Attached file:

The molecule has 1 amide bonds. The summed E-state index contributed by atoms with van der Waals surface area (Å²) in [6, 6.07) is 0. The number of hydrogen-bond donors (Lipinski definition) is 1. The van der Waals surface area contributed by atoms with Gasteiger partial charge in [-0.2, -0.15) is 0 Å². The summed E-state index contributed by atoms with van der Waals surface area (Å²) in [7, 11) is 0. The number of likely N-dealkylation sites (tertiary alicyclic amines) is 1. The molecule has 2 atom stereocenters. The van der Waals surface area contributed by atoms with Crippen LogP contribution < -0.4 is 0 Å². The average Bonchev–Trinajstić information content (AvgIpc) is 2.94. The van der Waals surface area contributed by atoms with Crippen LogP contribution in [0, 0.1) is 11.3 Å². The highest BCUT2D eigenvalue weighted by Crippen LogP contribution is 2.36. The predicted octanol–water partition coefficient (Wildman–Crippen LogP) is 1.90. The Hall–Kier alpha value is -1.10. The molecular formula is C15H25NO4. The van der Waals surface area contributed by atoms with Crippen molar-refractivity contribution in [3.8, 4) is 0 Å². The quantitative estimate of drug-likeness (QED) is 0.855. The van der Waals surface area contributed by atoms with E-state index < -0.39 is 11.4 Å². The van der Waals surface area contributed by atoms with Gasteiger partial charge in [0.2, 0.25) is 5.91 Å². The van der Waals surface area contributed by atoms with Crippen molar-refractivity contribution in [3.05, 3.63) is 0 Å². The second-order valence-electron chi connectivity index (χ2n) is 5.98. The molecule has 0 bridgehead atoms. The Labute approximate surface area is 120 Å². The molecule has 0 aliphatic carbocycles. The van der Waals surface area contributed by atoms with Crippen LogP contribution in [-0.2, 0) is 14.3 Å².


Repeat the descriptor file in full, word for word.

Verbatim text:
The molecule has 1 amide bonds. The summed E-state index contributed by atoms with van der Waals surface area (Å²) in [6, 6.07) is 0. The number of hydrogen-bond donors (Lipinski definition) is 1. The van der Waals surface area contributed by atoms with Gasteiger partial charge in [-0.2, -0.15) is 0 Å². The summed E-state index contributed by atoms with van der Waals surface area (Å²) in [7, 11) is 0. The number of likely N-dealkylation sites (tertiary alicyclic amines) is 1. The molecule has 2 atom stereocenters. The van der Waals surface area contributed by atoms with Crippen LogP contribution < -0.4 is 0 Å². The average Bonchev–Trinajstić information content (AvgIpc) is 2.94. The van der Waals surface area contributed by atoms with Crippen LogP contribution in [0, 0.1) is 11.3 Å². The highest BCUT2D eigenvalue weighted by Crippen LogP contribution is 2.36. The predicted octanol–water partition coefficient (Wildman–Crippen LogP) is 1.90. The Hall–Kier alpha value is -1.10. The molecular formula is C15H25NO4. The van der Waals surface area contributed by atoms with Crippen molar-refractivity contribution in [3.8, 4) is 0 Å². The quantitative estimate of drug-likeness (QED) is 0.855. The van der Waals surface area contributed by atoms with E-state index < -0.39 is 11.4 Å². The van der Waals surface area contributed by atoms with Gasteiger partial charge in [0.2, 0.25) is 5.91 Å². The van der Waals surface area contributed by atoms with Crippen molar-refractivity contribution in [3.05, 3.63) is 0 Å². The second-order valence-electron chi connectivity index (χ2n) is 5.98. The molecule has 0 bridgehead atoms. The Labute approximate surface area is 120 Å². The molecule has 0 aliphatic carbocycles. The van der Waals surface area contributed by atoms with Crippen LogP contribution in [-0.2, 0) is 14.3 Å².